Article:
February 2001 – Numerous groups appear to be joining the crusade to push the homosexual agenda in the nation's public schools. Now National Parent Teacher Association (PTA) President Ginny Markell said her organization would be making available a video which embraces same-sex families as part of a nationwide effort to fight discrimination against homosexuals.
Markell made the comments at a White House screening of the video That's a Family!, a film that explores the many varieties of family combinations in which a child might grow up. The film uses real-life examples of children ages eight to 13, who describe what it's like growing up in single parent, multiracial, divorced and adoptive families, as well as "families" headed by same-sex couples. That's a Family! teaches that all such combinations are legitimate and should be accepted by society.
The video is from Debra Chasnoff and Helen Cohen, the same producers of It's Elementary: Talking About Gay Issues in School, a 1996 film that stirred controversy in communities across the nation. However, while the latter was aimed at teachers and school administrators, That's a Family! is intended to be shown directly to children. As in It's Elementary, Chasnoff and Cohen use the same strategy in their new film: using children to make the case for the acceptance of homosexuality.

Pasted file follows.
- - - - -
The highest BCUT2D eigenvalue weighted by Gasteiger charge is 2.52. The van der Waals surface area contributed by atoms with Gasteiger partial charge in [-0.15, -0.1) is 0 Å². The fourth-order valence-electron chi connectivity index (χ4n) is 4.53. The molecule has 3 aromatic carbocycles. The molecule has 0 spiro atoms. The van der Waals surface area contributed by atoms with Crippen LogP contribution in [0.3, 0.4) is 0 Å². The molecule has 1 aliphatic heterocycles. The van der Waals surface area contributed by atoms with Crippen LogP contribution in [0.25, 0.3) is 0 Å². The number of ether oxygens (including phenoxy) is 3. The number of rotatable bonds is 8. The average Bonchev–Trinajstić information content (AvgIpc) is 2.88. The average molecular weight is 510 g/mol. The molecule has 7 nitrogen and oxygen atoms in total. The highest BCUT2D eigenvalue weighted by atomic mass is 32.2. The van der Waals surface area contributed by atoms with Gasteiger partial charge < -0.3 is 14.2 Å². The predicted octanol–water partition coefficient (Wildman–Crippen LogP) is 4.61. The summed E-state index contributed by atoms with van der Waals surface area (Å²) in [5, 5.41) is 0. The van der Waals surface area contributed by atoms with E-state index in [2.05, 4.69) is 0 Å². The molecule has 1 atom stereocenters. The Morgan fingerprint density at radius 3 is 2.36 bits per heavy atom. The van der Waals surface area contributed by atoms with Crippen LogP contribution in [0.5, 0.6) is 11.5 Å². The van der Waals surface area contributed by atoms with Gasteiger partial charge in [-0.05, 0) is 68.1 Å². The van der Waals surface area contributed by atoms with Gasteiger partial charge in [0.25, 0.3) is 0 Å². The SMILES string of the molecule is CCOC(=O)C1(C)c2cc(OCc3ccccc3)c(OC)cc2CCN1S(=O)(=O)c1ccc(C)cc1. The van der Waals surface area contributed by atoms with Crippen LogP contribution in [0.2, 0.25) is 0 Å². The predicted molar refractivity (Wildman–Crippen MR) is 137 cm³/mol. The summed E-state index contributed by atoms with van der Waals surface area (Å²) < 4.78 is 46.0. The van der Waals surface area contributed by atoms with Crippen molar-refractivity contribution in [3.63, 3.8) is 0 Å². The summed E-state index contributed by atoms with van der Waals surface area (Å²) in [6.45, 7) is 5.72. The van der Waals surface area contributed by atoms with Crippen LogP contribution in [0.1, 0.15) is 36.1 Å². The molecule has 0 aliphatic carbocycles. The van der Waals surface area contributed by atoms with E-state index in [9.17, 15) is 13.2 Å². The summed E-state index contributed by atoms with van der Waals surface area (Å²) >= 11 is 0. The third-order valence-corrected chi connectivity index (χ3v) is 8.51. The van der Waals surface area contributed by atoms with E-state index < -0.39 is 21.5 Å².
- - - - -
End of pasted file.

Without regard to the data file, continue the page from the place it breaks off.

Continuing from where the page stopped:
"My dads are gay, and gay means when two men or two women love each other," says one girl in That's a Family!, as she looks into the camera. "It's sort of like having a mom and dad who love each other. It's just that it's a man and a man or a woman and a woman."
Breaking new ground
Chasnoff told the San Francisco Chronicle, "The film itself breaks new ground…as a resource for children that is inclusive of gay and lesbian issues. For the White House to embrace it in this way is tremendously significant and, I think, a statement of recognition about what we need to be doing in this whole country to prevent prejudice."
The screening of the video in December was through the White House Office of Public Liaison, where Ben Johnson, assistant to the president, welcomed the representatives of more than 100 national organizations. Besides the National PTA, among those in attendance were Girl Scouts of America, Young Women's Christian Association, National Education Association (NEA), and the Gay, Lesbian and Straight Education Network. All pledged to use the video to promote tolerance, according to Women's Educational Media (WEM), which funded the production and distribution of both It's Elementary and That's a Family!
According to CNSNews, Chasnoff told the gathering that she hoped to be able to distribute That's a Family! to grassroots educational networks so that as many children see this film as possible.
"There is an enormous amount of education that needs to be done with kids so that they come to understand that gay is not a bad word but is actually an adjective that describes how real people live and how real people in their school communities live," she said.
A starting point for tolerance